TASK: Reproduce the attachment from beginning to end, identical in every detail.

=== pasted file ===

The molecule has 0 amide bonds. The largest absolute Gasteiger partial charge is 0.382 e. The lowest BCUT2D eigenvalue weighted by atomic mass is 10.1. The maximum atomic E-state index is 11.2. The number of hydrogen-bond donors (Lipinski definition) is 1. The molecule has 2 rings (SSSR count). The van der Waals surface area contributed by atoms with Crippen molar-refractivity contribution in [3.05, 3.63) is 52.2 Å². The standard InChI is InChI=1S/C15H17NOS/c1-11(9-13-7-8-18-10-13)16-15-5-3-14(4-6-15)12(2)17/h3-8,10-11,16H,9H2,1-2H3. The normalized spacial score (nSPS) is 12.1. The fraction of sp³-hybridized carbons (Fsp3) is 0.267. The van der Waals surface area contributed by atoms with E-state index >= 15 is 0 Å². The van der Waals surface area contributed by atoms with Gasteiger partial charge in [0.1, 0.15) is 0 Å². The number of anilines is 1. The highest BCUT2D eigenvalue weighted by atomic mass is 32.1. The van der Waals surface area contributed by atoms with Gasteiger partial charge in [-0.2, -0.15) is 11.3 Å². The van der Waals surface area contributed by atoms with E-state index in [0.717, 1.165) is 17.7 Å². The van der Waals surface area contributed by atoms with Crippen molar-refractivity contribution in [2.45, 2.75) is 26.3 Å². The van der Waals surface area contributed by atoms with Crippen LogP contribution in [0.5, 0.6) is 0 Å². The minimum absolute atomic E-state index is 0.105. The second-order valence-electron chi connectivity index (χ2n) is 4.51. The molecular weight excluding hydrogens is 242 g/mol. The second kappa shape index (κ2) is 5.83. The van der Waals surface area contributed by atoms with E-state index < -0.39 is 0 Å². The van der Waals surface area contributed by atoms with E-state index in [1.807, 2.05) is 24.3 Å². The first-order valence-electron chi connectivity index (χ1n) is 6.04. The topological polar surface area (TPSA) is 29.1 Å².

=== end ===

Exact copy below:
The molecule has 0 amide bonds. The largest absolute Gasteiger partial charge is 0.382 e. The lowest BCUT2D eigenvalue weighted by atomic mass is 10.1. The maximum atomic E-state index is 11.2. The number of hydrogen-bond donors (Lipinski definition) is 1. The molecule has 2 rings (SSSR count). The van der Waals surface area contributed by atoms with Crippen molar-refractivity contribution in [3.05, 3.63) is 52.2 Å². The standard InChI is InChI=1S/C15H17NOS/c1-11(9-13-7-8-18-10-13)16-15-5-3-14(4-6-15)12(2)17/h3-8,10-11,16H,9H2,1-2H3. The normalized spacial score (nSPS) is 12.1. The fraction of sp³-hybridized carbons (Fsp3) is 0.267. The van der Waals surface area contributed by atoms with E-state index >= 15 is 0 Å². The van der Waals surface area contributed by atoms with Gasteiger partial charge in [0.1, 0.15) is 0 Å². The number of anilines is 1. The highest BCUT2D eigenvalue weighted by atomic mass is 32.1. The van der Waals surface area contributed by atoms with Gasteiger partial charge in [-0.2, -0.15) is 11.3 Å². The van der Waals surface area contributed by atoms with E-state index in [0.717, 1.165) is 17.7 Å². The van der Waals surface area contributed by atoms with Crippen molar-refractivity contribution in [2.45, 2.75) is 26.3 Å². The van der Waals surface area contributed by atoms with Crippen LogP contribution in [0.5, 0.6) is 0 Å². The minimum absolute atomic E-state index is 0.105. The second-order valence-electron chi connectivity index (χ2n) is 4.51. The molecular weight excluding hydrogens is 242 g/mol. The second kappa shape index (κ2) is 5.83. The van der Waals surface area contributed by atoms with E-state index < -0.39 is 0 Å². The van der Waals surface area contributed by atoms with E-state index in [1.807, 2.05) is 24.3 Å². The first-order valence-electron chi connectivity index (χ1n) is 6.04. The topological polar surface area (TPSA) is 29.1 Å².